If you could find a taxi, destinations were limited due to flooded roadways. Destinations in and out of Manhattan were severely restricted due to bridge and tunnel closures, though there was little need to go to the three area airports that had canceled most arriving and incoming flights.
"By midmorning (on Monday, Oct. 29), much of the Franklin D. Roosevelt Drive was underwater, shuttering 63 blocks' worth of northbound lanes. By the afternoon, the Holland and Brooklyn-Battery Tunnels were closed, too. And by nightfall, Hurricane Sandy had nearly isolated the island of Manhattan: the East River crossings like the Brooklyn and Manhattan Bridges, were closed at 7 p.m., as were the George Washington, Verrazano-Narrows, Whitestone and Throgs Neck Bridges, among others.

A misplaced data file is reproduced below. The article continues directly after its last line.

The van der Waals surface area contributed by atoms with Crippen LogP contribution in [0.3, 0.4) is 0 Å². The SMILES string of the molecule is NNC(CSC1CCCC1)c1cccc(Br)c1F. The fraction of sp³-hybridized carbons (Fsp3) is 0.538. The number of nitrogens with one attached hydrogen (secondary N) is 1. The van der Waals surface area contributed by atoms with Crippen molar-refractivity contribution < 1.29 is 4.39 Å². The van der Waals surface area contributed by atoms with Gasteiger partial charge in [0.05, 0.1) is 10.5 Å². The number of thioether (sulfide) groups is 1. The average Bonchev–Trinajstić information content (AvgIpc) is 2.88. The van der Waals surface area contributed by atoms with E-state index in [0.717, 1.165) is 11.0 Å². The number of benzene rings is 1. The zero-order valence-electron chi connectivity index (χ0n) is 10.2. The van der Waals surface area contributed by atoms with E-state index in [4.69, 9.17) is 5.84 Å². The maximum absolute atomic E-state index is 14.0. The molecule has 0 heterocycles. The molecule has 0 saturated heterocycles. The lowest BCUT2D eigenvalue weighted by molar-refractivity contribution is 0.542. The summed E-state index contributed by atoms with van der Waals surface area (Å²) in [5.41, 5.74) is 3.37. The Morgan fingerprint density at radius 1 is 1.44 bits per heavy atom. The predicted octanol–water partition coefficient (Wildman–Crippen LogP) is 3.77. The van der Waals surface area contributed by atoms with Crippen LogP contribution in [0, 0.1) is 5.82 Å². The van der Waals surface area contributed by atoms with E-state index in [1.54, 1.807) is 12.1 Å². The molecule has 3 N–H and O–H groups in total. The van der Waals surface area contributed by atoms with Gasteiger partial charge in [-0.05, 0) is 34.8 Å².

Even with the Lincoln and Queens-Midtown Tunnels remaining open Monday night, it was clearly the transportation system's most helpless day."
"There's no place for the water to go," said Judie Glave, a spokesman for the Metropolitan Transportation Authority, which operates the Brooklyn-Battery Tunnel. "We're pumping water into the river, and it's coming back."
"Joseph J. Lhota, the chairman of the transportation authority, warned at a news briefing on Monday that the expected storm surge posed a significant threat to subway switches and the electronic signaling system."
"The general ability to run the system and keep it safe is in jeopardy," Mr. Lhota said.
At The Wall Street Journal, Ted Mann takes a closer look at the damage salt water can inflict on the city's subway system, and the laborious process to get it up and running again. At a late morning news conference on Tuesday, Mayor Bloomberg estimated that the subway system will remain closed for "a good four or five days."